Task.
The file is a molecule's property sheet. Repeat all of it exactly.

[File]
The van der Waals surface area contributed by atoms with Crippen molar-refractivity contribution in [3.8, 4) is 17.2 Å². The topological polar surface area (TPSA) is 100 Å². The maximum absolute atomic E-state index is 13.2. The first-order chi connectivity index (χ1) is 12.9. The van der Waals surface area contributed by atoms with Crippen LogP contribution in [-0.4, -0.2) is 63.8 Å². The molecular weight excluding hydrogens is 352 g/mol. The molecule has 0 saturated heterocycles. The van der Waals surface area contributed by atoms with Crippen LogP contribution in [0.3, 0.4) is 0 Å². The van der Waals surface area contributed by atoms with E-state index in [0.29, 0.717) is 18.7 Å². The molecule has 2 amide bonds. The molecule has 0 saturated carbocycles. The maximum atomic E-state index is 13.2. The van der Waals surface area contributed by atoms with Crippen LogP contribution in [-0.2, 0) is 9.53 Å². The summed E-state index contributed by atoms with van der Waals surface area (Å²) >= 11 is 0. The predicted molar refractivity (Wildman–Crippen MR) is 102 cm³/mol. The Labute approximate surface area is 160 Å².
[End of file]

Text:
The van der Waals surface area contributed by atoms with Crippen molar-refractivity contribution in [3.8, 4) is 17.2 Å². The topological polar surface area (TPSA) is 100 Å². The maximum absolute atomic E-state index is 13.2. The first-order chi connectivity index (χ1) is 12.9. The van der Waals surface area contributed by atoms with Crippen LogP contribution in [-0.4, -0.2) is 63.8 Å². The molecular weight excluding hydrogens is 352 g/mol. The molecule has 0 saturated heterocycles. The van der Waals surface area contributed by atoms with Crippen LogP contribution in [0.3, 0.4) is 0 Å². The van der Waals surface area contributed by atoms with E-state index in [0.29, 0.717) is 18.7 Å². The molecule has 2 amide bonds. The molecule has 0 saturated carbocycles. The maximum atomic E-state index is 13.2. The van der Waals surface area contributed by atoms with Crippen LogP contribution in [-0.2, 0) is 9.53 Å². The summed E-state index contributed by atoms with van der Waals surface area (Å²) >= 11 is 0. The predicted molar refractivity (Wildman–Crippen MR) is 102 cm³/mol. The Labute approximate surface area is 160 Å².